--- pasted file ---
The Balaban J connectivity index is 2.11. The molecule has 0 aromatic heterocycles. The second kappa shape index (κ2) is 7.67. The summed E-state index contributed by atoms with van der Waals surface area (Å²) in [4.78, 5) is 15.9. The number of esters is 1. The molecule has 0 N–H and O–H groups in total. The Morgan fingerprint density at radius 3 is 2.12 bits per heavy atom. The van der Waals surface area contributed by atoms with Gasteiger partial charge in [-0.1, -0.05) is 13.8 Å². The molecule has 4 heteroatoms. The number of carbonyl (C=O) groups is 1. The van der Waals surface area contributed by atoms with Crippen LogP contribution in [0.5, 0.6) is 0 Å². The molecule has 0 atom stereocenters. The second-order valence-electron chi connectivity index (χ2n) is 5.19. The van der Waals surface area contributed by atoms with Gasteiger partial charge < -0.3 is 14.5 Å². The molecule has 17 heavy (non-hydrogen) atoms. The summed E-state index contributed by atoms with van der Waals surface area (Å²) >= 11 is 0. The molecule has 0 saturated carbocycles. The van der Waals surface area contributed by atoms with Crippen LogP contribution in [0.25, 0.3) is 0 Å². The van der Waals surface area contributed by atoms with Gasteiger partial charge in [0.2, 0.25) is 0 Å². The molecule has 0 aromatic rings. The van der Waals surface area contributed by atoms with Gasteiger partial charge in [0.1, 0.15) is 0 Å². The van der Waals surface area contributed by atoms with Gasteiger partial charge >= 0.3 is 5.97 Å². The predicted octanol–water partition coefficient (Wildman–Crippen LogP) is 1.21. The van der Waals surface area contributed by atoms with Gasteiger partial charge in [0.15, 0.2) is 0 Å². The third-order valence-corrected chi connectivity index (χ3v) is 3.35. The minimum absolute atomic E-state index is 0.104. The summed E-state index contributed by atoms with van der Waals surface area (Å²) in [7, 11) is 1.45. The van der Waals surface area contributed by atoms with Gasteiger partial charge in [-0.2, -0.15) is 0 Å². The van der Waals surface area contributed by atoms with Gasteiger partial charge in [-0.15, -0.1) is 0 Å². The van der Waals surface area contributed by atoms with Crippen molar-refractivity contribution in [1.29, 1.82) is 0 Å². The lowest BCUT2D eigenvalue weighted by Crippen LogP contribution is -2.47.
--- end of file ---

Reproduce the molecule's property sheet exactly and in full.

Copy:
The Balaban J connectivity index is 2.11. The molecule has 0 aromatic heterocycles. The second kappa shape index (κ2) is 7.67. The summed E-state index contributed by atoms with van der Waals surface area (Å²) in [4.78, 5) is 15.9. The number of esters is 1. The molecule has 0 N–H and O–H groups in total. The Morgan fingerprint density at radius 3 is 2.12 bits per heavy atom. The van der Waals surface area contributed by atoms with Gasteiger partial charge in [-0.1, -0.05) is 13.8 Å². The molecule has 4 heteroatoms. The number of carbonyl (C=O) groups is 1. The van der Waals surface area contributed by atoms with Crippen LogP contribution in [0.5, 0.6) is 0 Å². The molecule has 0 atom stereocenters. The second-order valence-electron chi connectivity index (χ2n) is 5.19. The van der Waals surface area contributed by atoms with Gasteiger partial charge < -0.3 is 14.5 Å². The molecule has 17 heavy (non-hydrogen) atoms. The summed E-state index contributed by atoms with van der Waals surface area (Å²) >= 11 is 0. The molecule has 0 saturated carbocycles. The van der Waals surface area contributed by atoms with Crippen LogP contribution in [0.25, 0.3) is 0 Å². The van der Waals surface area contributed by atoms with Gasteiger partial charge in [0.2, 0.25) is 0 Å². The molecule has 0 aromatic rings. The van der Waals surface area contributed by atoms with Gasteiger partial charge in [0.1, 0.15) is 0 Å². The van der Waals surface area contributed by atoms with Gasteiger partial charge >= 0.3 is 5.97 Å². The predicted octanol–water partition coefficient (Wildman–Crippen LogP) is 1.21. The van der Waals surface area contributed by atoms with Gasteiger partial charge in [0.15, 0.2) is 0 Å². The third-order valence-corrected chi connectivity index (χ3v) is 3.35. The minimum absolute atomic E-state index is 0.104. The summed E-state index contributed by atoms with van der Waals surface area (Å²) in [7, 11) is 1.45. The van der Waals surface area contributed by atoms with Gasteiger partial charge in [-0.2, -0.15) is 0 Å². The van der Waals surface area contributed by atoms with Gasteiger partial charge in [-0.15, -0.1) is 0 Å². The van der Waals surface area contributed by atoms with Crippen molar-refractivity contribution in [1.29, 1.82) is 0 Å². The lowest BCUT2D eigenvalue weighted by Crippen LogP contribution is -2.47.